It is no secret that what we eat will have a direct effect on our bodies. It may be a tiny change that goes unnoticed and unfelt, or it could be something as monumental as anaphylactic shock. But you may be surprised to learn that our mouths and teeth, the place where digestion begins, are also affected by our diets. No, you don’t have to bite down on a piece of bone or a hard spice like a whole peppercorn to negatively affect the health of your teeth. Because digestion begins in the mouth, everyone who wants to enjoy the many benefits of a healthy mouth–a winning smile, fresh breath, bright and cavity-free teeth–should be aware of just how diet and healthy teeth harmoniously work hand in hand. Go on, keep reading. You know you want to learn more about keeping a healthy and confident smile on your face.
Sugar is the Main Assailant
Northstar dental care recommends brushing your teeth every time you eat. That’s right! Every time. If you’re wondering why, the answer has everything to do with sugar and acid. When we eat foods that have sugars in them, those sugars break down into acid. Herein lies the problem. After your sweet treat, however healthy a snack or not, the acidic sugars are causing a lot of microscopic stress and erosion to your teeth. The attack lasts for about an hour or so. The sugar is going back and forth with the bacteria in the mouth and plaque to create harmful acids.
Sugar has an accomplice, acidic drinks and foods. Acid comes in many different shapes and forms. There’s soda, citrus, caffeine, tannins and more. These acids love to wear away at tooth enamel and eventually to the dentin that lies underneath. This consistent and persistent wearing away of tooth enamel and dentin is what causes cavities. Without getting the proper dental care, this will lead to cavities or holes in the tooth that will require a filling, root canal and crown or tooth extraction (a pulled tooth).
Foods That Promote Tooth Decay
The short answer is sugary food. But many people are surprised to learn that sugars come in many forms. When you find ingredients that end in “-ose,” you’ve uncovered a hidden sugar. Some of these ingredients include fructose, glucose and sucrose. It’s also important to know that carbohydrates are also sugars. The majority of processed foods, foods that you simply heat and eat, have sugars in them. So if your diet includes a lot of processed foods like canned goods, microwavable pouches, microwave meals and cereals, it is highly likely that you’re getting more than your fair share of teeth damaging sugars.
Always read labels carefully when buying processed foods. Stickers like “All Natural” and “No Added Sugar” don’t always mean what you think. There can still be sugars in these items that come from the sugars that naturally occur in certain ingredients. Keep in mind that the higher up on the ingredients list an item falls, the more of it will be found in that food item. Beware of “Sugar Free” items as well. Often, the sugar substitutes are still different types of sugars that will still damage your teeth.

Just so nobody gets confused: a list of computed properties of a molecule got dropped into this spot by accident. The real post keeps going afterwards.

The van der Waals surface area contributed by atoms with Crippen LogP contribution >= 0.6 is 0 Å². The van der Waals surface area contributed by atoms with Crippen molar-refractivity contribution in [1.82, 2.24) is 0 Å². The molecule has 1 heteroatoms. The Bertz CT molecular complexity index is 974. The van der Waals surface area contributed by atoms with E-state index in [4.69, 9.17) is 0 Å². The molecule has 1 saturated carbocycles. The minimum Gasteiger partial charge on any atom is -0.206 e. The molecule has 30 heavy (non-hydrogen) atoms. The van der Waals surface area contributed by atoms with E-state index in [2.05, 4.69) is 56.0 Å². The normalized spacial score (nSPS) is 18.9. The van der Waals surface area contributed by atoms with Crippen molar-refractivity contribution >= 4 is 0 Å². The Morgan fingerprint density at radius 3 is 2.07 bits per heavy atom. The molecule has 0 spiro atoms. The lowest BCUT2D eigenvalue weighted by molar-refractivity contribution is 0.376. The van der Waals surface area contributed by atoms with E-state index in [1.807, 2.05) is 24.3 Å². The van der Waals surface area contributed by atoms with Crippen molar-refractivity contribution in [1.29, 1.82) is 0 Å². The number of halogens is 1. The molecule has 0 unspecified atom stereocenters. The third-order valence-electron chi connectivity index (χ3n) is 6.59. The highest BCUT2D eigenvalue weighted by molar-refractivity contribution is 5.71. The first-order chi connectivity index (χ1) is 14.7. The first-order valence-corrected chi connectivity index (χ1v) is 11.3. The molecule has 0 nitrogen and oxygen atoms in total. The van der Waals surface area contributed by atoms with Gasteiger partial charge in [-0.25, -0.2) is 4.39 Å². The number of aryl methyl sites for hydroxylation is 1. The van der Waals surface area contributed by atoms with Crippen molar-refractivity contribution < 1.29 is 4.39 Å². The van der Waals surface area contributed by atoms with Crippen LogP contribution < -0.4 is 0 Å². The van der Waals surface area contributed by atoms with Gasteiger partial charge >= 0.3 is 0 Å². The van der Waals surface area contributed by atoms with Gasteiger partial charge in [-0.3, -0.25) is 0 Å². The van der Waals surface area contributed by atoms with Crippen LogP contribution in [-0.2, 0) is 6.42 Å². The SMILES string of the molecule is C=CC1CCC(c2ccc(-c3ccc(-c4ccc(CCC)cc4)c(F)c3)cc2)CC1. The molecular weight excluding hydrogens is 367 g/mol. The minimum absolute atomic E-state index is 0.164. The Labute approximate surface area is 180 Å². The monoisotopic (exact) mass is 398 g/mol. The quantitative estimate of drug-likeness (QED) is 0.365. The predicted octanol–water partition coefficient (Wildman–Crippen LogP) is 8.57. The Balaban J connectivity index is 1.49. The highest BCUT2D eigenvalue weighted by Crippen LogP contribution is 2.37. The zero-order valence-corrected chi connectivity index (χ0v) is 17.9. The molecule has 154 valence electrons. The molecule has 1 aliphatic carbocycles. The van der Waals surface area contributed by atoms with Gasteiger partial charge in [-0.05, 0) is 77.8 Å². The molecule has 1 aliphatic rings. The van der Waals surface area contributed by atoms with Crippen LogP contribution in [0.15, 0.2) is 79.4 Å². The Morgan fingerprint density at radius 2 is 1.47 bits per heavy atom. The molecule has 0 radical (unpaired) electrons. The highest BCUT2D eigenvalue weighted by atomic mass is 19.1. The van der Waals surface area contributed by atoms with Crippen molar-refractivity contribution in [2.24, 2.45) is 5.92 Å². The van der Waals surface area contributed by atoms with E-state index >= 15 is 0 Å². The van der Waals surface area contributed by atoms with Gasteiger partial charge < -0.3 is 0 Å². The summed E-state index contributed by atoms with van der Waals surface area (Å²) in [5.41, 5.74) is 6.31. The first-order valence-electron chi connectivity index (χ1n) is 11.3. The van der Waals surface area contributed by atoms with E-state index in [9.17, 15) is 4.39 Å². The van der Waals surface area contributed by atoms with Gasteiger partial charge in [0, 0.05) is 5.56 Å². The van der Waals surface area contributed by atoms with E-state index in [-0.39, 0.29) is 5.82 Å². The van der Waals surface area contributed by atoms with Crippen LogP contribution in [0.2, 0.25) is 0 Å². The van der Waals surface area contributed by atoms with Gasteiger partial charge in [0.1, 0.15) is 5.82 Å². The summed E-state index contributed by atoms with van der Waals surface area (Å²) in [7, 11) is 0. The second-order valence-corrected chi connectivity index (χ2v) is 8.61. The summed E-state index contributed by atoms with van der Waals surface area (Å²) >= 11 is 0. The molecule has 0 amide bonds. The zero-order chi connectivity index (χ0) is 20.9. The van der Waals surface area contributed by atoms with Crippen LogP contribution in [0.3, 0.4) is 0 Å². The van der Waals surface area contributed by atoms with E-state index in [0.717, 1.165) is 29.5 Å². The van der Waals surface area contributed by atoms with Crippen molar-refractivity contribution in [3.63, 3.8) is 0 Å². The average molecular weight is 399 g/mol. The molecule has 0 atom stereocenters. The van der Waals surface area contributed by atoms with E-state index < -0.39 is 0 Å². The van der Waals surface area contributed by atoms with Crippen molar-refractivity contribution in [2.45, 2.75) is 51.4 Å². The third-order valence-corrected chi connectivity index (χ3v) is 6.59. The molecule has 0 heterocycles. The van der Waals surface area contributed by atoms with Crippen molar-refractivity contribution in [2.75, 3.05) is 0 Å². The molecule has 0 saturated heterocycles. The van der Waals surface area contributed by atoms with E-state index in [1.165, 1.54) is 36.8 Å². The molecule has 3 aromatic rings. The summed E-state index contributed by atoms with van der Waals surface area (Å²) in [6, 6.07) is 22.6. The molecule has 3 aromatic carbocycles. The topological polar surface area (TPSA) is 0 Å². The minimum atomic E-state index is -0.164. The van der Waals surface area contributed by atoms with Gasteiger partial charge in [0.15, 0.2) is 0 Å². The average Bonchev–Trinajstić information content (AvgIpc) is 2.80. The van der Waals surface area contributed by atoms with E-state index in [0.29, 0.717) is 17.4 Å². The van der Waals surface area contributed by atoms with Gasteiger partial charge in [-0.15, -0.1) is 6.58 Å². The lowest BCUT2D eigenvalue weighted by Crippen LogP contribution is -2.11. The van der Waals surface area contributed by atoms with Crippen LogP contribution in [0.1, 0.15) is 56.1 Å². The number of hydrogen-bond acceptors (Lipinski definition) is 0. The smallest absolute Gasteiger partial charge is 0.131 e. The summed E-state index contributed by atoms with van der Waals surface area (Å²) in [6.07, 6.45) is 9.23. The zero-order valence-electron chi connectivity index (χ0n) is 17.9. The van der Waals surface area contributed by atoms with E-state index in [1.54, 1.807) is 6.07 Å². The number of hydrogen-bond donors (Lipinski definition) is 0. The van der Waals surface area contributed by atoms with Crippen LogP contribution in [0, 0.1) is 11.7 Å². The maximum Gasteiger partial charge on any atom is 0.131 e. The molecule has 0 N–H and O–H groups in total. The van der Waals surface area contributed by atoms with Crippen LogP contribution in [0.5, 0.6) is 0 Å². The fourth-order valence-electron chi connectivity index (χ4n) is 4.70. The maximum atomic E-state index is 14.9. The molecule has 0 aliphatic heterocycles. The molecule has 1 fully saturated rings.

Be Careful What You Drink
In addition to the foods we eat, what we drink is also part of our diet. Juices, sodas, wine and more all contain sugars. Just as sugary foods need to be avoided and eaten in extreme moderation, so do sugary drinks. Not only does the sugar content of drinks matter, the pH factor of the beverage should also be considered. Any drink with a pH value less than 5.5 is acidic and poses a danger to your pearly whites. Seven is considered pH balanced and pH values above 8 are alkaline and will help to cancel out acids. Most drinks with high sugar content are acidic and should be avoided.
The best drink option is always going to be water. But herbal teas and other non-sugary drinks are also okay. It helps to dilute fruit juices and to only drink 100% juices. Keep in mind that some of the sugar alternatives on the market are not compatible with young children, so ask your dental provider if you’re not sure.
What to Eat
Your teeth are exposed bone, so any foods that you take in that will increase the health of your bones will also improve the health of your teeth. The best way to go about giving your teeth the nutrients they need to sparkle in the sun is to eat a healthy and balanced diet. Many bitter foods have a lot of minerals and vitamins that will boost your overall health, so be sure to include them. Work towards reducing your sugar intake. Do this incrementally. Put less sugar in your coffee or tea, start to dilute your juice with water, incorporate more vegetables into your meals and reduce the amount of carbohydrates you eat. Drinking plenty of water is also part of a healthy and balanced diet.
Choose lean protein, healthy fats that are unsaturated and whole grains. There are lots of alternatives to over processed unhealthy food items. Try Kamut or fonio instead of white rice, honey instead of refined white sugar, spelt flour instead of white flour and 100% juices instead of juice cocktails from concentrate. Include lots of different colors in your cooking to ensure that you’re getting a variety of vitamins, minerals, proteins and fats.
It is true that the health of your teeth is intricately tied to the health of your body. In fact, even straightening your teeth can help improve your breathing and airflow. Gum disease and gingivitis often increases your risk of heart disease and stroke because there are higher levels of certain bacteria in your mouth and body. When you eat a healthy diet, you’re less likely to experience more severe oral health problems. And when you combine good dental hygiene, brushing after meals and before bed and regular dental checkups with a healthy diet, you’re doing your whole body a favor, not just your teeth.